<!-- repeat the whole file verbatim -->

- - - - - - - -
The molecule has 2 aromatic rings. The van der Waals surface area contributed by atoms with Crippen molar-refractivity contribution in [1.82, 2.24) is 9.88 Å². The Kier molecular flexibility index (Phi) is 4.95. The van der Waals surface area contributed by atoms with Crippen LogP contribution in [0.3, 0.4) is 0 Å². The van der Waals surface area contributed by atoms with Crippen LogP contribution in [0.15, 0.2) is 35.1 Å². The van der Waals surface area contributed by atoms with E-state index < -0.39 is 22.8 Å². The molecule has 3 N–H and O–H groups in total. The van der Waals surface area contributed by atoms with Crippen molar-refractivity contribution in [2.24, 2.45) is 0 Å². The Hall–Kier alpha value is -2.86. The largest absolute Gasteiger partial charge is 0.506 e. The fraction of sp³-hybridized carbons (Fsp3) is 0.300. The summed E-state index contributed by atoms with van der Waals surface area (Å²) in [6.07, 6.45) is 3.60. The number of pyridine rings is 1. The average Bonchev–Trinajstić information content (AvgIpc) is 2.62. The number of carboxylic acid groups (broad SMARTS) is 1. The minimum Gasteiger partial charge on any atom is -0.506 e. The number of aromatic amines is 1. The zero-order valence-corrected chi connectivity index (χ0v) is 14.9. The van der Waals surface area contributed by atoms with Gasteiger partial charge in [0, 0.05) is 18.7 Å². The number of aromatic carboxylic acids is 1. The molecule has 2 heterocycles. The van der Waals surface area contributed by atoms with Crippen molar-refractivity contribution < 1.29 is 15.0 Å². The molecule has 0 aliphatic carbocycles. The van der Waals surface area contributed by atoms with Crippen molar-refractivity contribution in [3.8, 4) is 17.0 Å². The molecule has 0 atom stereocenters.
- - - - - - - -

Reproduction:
The molecule has 2 aromatic rings. The van der Waals surface area contributed by atoms with Crippen molar-refractivity contribution in [1.82, 2.24) is 9.88 Å². The Kier molecular flexibility index (Phi) is 4.95. The van der Waals surface area contributed by atoms with Crippen LogP contribution in [0.3, 0.4) is 0 Å². The van der Waals surface area contributed by atoms with Crippen LogP contribution in [0.15, 0.2) is 35.1 Å². The van der Waals surface area contributed by atoms with E-state index < -0.39 is 22.8 Å². The molecule has 3 N–H and O–H groups in total. The van der Waals surface area contributed by atoms with Crippen molar-refractivity contribution in [2.24, 2.45) is 0 Å². The Hall–Kier alpha value is -2.86. The largest absolute Gasteiger partial charge is 0.506 e. The fraction of sp³-hybridized carbons (Fsp3) is 0.300. The summed E-state index contributed by atoms with van der Waals surface area (Å²) in [6.07, 6.45) is 3.60. The number of pyridine rings is 1. The average Bonchev–Trinajstić information content (AvgIpc) is 2.62. The number of carboxylic acid groups (broad SMARTS) is 1. The minimum Gasteiger partial charge on any atom is -0.506 e. The number of aromatic amines is 1. The zero-order valence-corrected chi connectivity index (χ0v) is 14.9. The van der Waals surface area contributed by atoms with Gasteiger partial charge in [0, 0.05) is 18.7 Å². The number of aromatic carboxylic acids is 1. The molecule has 2 heterocycles. The van der Waals surface area contributed by atoms with Crippen molar-refractivity contribution < 1.29 is 15.0 Å². The molecule has 0 aliphatic carbocycles. The van der Waals surface area contributed by atoms with Crippen molar-refractivity contribution in [3.8, 4) is 17.0 Å². The molecule has 0 atom stereocenters.